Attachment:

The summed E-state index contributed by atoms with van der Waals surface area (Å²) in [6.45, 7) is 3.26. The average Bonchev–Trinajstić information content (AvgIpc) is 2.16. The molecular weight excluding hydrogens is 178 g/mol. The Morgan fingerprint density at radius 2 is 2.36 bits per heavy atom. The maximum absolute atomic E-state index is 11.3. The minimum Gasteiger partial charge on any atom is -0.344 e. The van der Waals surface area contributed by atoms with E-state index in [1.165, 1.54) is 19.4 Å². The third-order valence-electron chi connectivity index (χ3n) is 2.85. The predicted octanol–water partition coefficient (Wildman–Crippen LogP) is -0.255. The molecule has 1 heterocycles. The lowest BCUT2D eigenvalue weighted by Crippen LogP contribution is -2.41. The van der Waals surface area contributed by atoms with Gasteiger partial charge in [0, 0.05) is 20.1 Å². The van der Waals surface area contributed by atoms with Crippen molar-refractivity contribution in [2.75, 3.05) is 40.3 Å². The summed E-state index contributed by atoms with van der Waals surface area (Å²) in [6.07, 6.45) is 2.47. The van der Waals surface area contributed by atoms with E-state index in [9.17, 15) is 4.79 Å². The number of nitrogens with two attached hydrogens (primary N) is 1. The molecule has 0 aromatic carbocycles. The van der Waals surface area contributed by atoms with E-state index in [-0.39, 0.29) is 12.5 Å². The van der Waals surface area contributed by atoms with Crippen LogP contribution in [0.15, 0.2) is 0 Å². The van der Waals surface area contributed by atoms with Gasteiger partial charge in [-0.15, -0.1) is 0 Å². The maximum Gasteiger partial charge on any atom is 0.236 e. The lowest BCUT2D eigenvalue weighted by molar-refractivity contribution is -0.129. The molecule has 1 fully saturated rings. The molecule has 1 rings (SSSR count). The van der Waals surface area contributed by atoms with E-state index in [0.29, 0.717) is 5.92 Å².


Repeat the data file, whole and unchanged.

The summed E-state index contributed by atoms with van der Waals surface area (Å²) in [6.45, 7) is 3.26. The average Bonchev–Trinajstić information content (AvgIpc) is 2.16. The molecular weight excluding hydrogens is 178 g/mol. The Morgan fingerprint density at radius 2 is 2.36 bits per heavy atom. The maximum absolute atomic E-state index is 11.3. The minimum Gasteiger partial charge on any atom is -0.344 e. The van der Waals surface area contributed by atoms with E-state index in [1.165, 1.54) is 19.4 Å². The third-order valence-electron chi connectivity index (χ3n) is 2.85. The predicted octanol–water partition coefficient (Wildman–Crippen LogP) is -0.255. The molecule has 1 heterocycles. The lowest BCUT2D eigenvalue weighted by Crippen LogP contribution is -2.41. The van der Waals surface area contributed by atoms with Gasteiger partial charge in [0, 0.05) is 20.1 Å². The van der Waals surface area contributed by atoms with Crippen molar-refractivity contribution in [2.75, 3.05) is 40.3 Å². The summed E-state index contributed by atoms with van der Waals surface area (Å²) in [6.07, 6.45) is 2.47. The van der Waals surface area contributed by atoms with E-state index in [9.17, 15) is 4.79 Å². The number of nitrogens with two attached hydrogens (primary N) is 1. The molecule has 0 aromatic carbocycles. The van der Waals surface area contributed by atoms with E-state index in [-0.39, 0.29) is 12.5 Å². The van der Waals surface area contributed by atoms with Crippen LogP contribution in [0.15, 0.2) is 0 Å². The van der Waals surface area contributed by atoms with Gasteiger partial charge in [-0.15, -0.1) is 0 Å². The maximum Gasteiger partial charge on any atom is 0.236 e. The lowest BCUT2D eigenvalue weighted by molar-refractivity contribution is -0.129. The molecule has 1 fully saturated rings. The molecule has 1 rings (SSSR count). The van der Waals surface area contributed by atoms with E-state index in [0.29, 0.717) is 5.92 Å².